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Restrictive Covenant

A provision in an agreement that prevents one party from taking a taking a specific action

What is a Restrictive Covenant?

A restrictive covenant is a promise included in a legal agreement that prevents one party to the contract from taking a specific action. When a party enters into a restrictive covenant, he/she agrees to refrain from doing something or from using a property in a certain way that is restricted by the contract.

 

Restrictive Covenant

 

For example, when purchasing real estate, the buyer may agree to use the property for the designated purpose only and not for other purposes. If the agreement specifies that the property can only be used for residential purposes, the buyer cannot then convert the property to business use.

 

Types of Restrictive Covenants

The following are common types of restrictive covenants between companies and their employees:

 

1. Non-compete agreement

A non-compete agreement restricts one party from competing directly with the other party for a specific period of time or within a defined geographical location. The party that agrees not to compete must be compensated in some way by the other party.

For example, an employer may require employees to sign a non-compete agreement that prevents them from competing with their employer when they leave the company. Another example of a non-compete agreement is when a business owner sells their business and they agree not to set up any new company that would compete with the new owner. Such restrictions usually expire after a specified period of time (e.g., two years, five years, etc.).

 

2. Non-solicitation agreement

A non-solicitation agreement restricts a former employee from soliciting employees and/or customers from their former employer after leaving the company. Many businesses require senior executives such as managers, accountants, and CEOs to sign a non-solicitation agreement.

To be enforceable, the restrictive covenant must define reasonable limits, either according to a period of time, geographical area, or type of work. In some states, such as California, there are specific laws that make non-solicitation agreements unenforceable unless they are introduced to protect trade secrets.

 

3. Non-disclosure agreement

A non-disclosure agreement is a legal contract between an employer and employee, which prevents the latter from disclosing proprietary or confidential company information and processes. In return, the employee must be properly compensated for signing the non-disclosure agreement.

The agreement is active during the employee’s tenure and for a specific period after exiting the company. For the contract to be enforceable, the agreement must be protecting valuable information such as a trade secret or confidential information about the business.

Non-disclosure agreements are commonly used when a company contracts for the services of a freelancer or other independent contractor. The freelancer has no inherent loyalty to the company but may acquire valuable information about it in the course of working with company employees.

Since business owners have invested a lot of money into developing the company, its employees, and customers, restrictive covenants are designed to protect such investments.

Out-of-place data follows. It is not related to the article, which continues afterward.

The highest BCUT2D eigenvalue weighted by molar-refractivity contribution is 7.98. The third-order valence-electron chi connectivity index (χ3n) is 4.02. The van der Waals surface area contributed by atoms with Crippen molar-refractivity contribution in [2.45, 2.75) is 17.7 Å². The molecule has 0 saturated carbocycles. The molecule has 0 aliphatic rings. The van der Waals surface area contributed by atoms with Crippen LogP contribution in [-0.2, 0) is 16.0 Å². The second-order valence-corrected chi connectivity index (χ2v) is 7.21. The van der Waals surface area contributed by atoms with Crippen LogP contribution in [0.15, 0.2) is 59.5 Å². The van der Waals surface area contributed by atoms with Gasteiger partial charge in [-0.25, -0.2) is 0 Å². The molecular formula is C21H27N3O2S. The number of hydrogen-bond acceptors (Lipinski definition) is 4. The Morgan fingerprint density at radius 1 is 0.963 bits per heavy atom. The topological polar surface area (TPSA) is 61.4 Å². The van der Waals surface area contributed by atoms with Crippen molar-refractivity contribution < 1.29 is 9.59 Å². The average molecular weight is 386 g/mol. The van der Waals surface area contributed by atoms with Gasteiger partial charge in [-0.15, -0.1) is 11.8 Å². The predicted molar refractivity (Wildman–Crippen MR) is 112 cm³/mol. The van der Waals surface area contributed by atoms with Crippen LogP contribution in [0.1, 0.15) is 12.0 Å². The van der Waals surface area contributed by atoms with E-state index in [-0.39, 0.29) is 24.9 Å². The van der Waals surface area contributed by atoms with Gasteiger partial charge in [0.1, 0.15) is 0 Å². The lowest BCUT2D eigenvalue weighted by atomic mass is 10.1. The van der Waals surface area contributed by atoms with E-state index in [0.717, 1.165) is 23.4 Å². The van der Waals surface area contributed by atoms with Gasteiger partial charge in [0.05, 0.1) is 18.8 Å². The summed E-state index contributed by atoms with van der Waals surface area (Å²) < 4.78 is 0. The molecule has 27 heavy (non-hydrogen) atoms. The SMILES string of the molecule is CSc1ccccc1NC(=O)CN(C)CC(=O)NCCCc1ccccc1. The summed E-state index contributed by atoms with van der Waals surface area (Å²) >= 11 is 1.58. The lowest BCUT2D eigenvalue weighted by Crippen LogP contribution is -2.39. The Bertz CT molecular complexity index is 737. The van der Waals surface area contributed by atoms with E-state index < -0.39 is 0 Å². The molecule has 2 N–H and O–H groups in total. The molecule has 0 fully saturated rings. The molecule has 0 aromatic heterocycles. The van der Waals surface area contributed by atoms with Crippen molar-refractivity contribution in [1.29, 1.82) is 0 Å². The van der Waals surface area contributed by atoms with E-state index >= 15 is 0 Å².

Restrictive Covenants in Real Estate

Restrictive covenants in real estate exist to prohibit the use of a property in a certain way by tenants, homeowners, or other occupants. Such restrictions often exist in gated communities and condominium developments. Many of the restrictions are often focused on preserving a certain style, appearance, or functionality of the community.

Some of the restrictions that may be introduced include prohibiting owners from carrying out business activities on the residential property, running a home-based business, or installing a home office on the premises.

The restrictions on real estate may also be in the form of architectural guidelines. The developer or seller of the property may limit renovation plans that would substantially alter the original appearance of the property. For example, homeowners may be restricted from expanding a garage or from increasing the total square footage of their home beyond a set maximum limit. The intention is to maintain some uniformity in regard to things such as the basic color scheme and appearance of properties in the neighborhood. Radical alterations might have a negative effect on property values, thereby harming other homeowners in the community.

When one of the original homeowners sells their property, the restrictions are passed on to the subsequent owners. Any violations of the property guidelines can result in lawsuits and fines. Therefore, it’s important when you’re purchasing property in a development to make sure that you are aware of whatever homeowner’s association or other restrictions exist.

 

Limiting Restrictive Covenant Agreements

Whether restrictive covenants are enforceable or not, and to what extent, depends largely on state laws (and therefore can vary widely from one state to another). Most states impose varying rules on what specific types of clauses are allowed in restrictive covenant agreements.

For example, non-compete agreements are unenforceable in California, even if the employee signed the contract voluntarily and was compensated for entering into the agreement. Courts tend to favor placing the least possible restrictions on employees.

 

Additional Resources

CFI offers the Financial Modeling & Valuation Analyst (FMVA)™ certification program for those looking to take their careers to the next level. To keep learning and advancing your career, the following CFI resources will be helpful:

  • Golden Parachute
  • How to Quit a Job?
  • Reasons for Leaving
  • Severance Pay

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